"We can stream real-time video to those by the way..." Offered Steve as he pointed at the in-game monitors. "...Relay mission objectives to players, hints and tips or even advertising messages if we want to." A nice little earner.
The aim in Planetside is simple: There are three empires, all of which want to control the world on which Planetside is set. You pick one and you fight side-by-side with hundreds of other gamers, across continents or islands until the day is ultimately won. However, rather than the battle being fought across one map, then another, and so on, battles in Planetside arc fought simultaneously. While 200 are fighting across one island, hundreds of others will be exchanging fire across many dozens of others, some on a much smaller scale, while hundreds more prepare their assault on a map that might minutes before have been secured by another faction. And it won't be just about huge frontline battles either. Small teams or even lone soldiers will be able to sneak around behind enemy lines, creating diversions and generally causing havoc by taking important buildings or stealing enemy vehicles. As Steve says: "You could throw on a Stealth Suit, infiltrate a base, do some hacking, or just get into the enemy buildings and have a look around."
Buildings won't just be there for show or for hiding in either: "If you own a radar station then you'll be able to locate enemies who may be in the vicinity," comments Steve. "If your side owns a certain combination of buildings then you'll be able to construct different vehicles and different items, so the whole game is really one big territorial conquest where you get advantages from being in control of certain buildings." As well as being the first 'total war' FPS, Planetside will also be the first to introduce a degree of persistence.
Where it's the case that in all first-person games played online, when you die, you respawn fit and healthy, in Planetside death has a cost and success has its rewards apart from short-term victory. As you complete missions your character may pick up new skills or just become more accurate at firing by taking out more of the enemy.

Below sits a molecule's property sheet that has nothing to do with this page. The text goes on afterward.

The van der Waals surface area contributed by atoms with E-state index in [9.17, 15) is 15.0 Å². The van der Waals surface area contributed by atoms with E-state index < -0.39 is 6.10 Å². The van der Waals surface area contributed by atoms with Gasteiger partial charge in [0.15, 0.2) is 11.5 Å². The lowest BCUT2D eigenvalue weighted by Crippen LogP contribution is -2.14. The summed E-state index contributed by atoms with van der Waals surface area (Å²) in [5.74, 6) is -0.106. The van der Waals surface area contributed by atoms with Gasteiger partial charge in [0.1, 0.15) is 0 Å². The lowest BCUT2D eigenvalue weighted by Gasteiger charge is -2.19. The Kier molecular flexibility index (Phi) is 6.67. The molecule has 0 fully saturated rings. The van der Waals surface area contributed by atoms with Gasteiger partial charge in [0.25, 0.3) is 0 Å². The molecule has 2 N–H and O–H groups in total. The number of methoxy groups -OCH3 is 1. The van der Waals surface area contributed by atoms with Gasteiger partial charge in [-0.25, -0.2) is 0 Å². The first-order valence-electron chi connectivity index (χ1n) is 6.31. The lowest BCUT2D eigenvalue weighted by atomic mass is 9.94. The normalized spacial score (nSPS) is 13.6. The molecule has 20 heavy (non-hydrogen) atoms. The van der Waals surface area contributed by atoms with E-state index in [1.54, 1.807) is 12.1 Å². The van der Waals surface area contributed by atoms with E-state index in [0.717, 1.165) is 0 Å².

"Your rank will go up," says Steve. "You have skilisets that you can advance in and implants you can put into your character. As your soldier goes up in rank he'll gain certain abilities. If I was playing and a colleague dies, if my medical skills are high enough then I could revive them in the field without them having to respawn somewhere else." Though there are no player classes, unlike those you would recognise from something like Team Fortress, the idea in Planetside - as with Tribes 2- is to create your own role within the game, using the same single character you created when you started playing. "I could jump in the game one day and be a gunship pilot," emphasises Steve. 'Then play the role of medic the next day, or make my role one of defending the base - all using the same character."
Though not as immediately stunning as Halo, Planetside has a similar look and feel and certainly far greater appeal as a multiplayer game. The design of the vehicles, uniforms, weapons and buildings are all contemporary, very Starship Troopers - unlike the shoulder pads and sleek '90s designs Trybes and Quake. "Our character animations are really interesting," says Steve as the camera moves to circle his on-screen characters. "As well as seeing soldiers running or crawling, you'll be able to see characters reloading their weapons. Most importantly you'll be able to tell at a glance what equipment and weapons people are carrying across their backs, as well as what they have in their hands..." Duly demonstrated, Steve continues "...so if you are driving a tank, you'll be able to tell if any enemy troops ahead arc carrying any anti-armour weapons just by looking at their characters. Unlike Quake where a guy can pull a bazooka out of his pocket, in Planetside you'll know if he's got something like that on him by looking either at what's in his hand or slung across his back." By this point a small gang of Planetside fans have congregated behind us, pointing up to the screen far above, which shows Steve's actions to a greater audience.